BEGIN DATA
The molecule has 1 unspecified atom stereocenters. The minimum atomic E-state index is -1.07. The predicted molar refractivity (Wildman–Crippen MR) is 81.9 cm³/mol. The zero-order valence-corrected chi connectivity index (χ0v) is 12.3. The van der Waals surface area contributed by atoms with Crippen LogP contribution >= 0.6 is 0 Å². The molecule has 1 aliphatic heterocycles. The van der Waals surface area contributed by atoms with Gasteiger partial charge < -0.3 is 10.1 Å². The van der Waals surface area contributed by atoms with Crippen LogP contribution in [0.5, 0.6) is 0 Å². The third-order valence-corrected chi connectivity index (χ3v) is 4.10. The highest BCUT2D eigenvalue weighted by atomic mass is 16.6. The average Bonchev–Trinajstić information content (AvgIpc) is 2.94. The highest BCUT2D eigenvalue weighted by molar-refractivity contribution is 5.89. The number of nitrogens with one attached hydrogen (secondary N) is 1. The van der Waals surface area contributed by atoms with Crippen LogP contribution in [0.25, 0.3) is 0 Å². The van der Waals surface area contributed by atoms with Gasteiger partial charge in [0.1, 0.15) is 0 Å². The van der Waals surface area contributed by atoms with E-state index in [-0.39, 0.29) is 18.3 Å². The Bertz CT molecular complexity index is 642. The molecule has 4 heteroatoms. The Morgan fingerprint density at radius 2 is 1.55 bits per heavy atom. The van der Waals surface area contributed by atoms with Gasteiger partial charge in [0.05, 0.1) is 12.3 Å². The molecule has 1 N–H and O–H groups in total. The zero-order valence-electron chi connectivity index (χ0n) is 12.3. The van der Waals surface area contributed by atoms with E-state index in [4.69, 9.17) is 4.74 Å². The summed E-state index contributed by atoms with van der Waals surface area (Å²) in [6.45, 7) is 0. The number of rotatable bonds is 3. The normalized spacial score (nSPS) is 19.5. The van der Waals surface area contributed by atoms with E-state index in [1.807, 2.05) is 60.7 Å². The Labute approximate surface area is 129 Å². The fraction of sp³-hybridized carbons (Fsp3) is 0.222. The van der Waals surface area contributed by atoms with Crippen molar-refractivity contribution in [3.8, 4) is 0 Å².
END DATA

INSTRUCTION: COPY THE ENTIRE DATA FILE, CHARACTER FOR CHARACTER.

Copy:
The molecule has 1 unspecified atom stereocenters. The minimum atomic E-state index is -1.07. The predicted molar refractivity (Wildman–Crippen MR) is 81.9 cm³/mol. The zero-order valence-corrected chi connectivity index (χ0v) is 12.3. The van der Waals surface area contributed by atoms with Crippen LogP contribution >= 0.6 is 0 Å². The molecule has 1 aliphatic heterocycles. The van der Waals surface area contributed by atoms with Gasteiger partial charge < -0.3 is 10.1 Å². The van der Waals surface area contributed by atoms with Crippen LogP contribution in [0.5, 0.6) is 0 Å². The third-order valence-corrected chi connectivity index (χ3v) is 4.10. The highest BCUT2D eigenvalue weighted by atomic mass is 16.6. The average Bonchev–Trinajstić information content (AvgIpc) is 2.94. The highest BCUT2D eigenvalue weighted by molar-refractivity contribution is 5.89. The number of nitrogens with one attached hydrogen (secondary N) is 1. The van der Waals surface area contributed by atoms with Crippen LogP contribution in [0.25, 0.3) is 0 Å². The van der Waals surface area contributed by atoms with Gasteiger partial charge in [0.1, 0.15) is 0 Å². The van der Waals surface area contributed by atoms with E-state index in [-0.39, 0.29) is 18.3 Å². The Bertz CT molecular complexity index is 642. The molecule has 4 heteroatoms. The Morgan fingerprint density at radius 2 is 1.55 bits per heavy atom. The van der Waals surface area contributed by atoms with Gasteiger partial charge in [0.05, 0.1) is 12.3 Å². The molecule has 1 N–H and O–H groups in total. The zero-order valence-electron chi connectivity index (χ0n) is 12.3. The van der Waals surface area contributed by atoms with E-state index in [4.69, 9.17) is 4.74 Å². The summed E-state index contributed by atoms with van der Waals surface area (Å²) in [6.45, 7) is 0. The number of rotatable bonds is 3. The normalized spacial score (nSPS) is 19.5. The van der Waals surface area contributed by atoms with E-state index in [1.807, 2.05) is 60.7 Å². The Labute approximate surface area is 129 Å². The fraction of sp³-hybridized carbons (Fsp3) is 0.222. The van der Waals surface area contributed by atoms with Crippen molar-refractivity contribution in [3.8, 4) is 0 Å².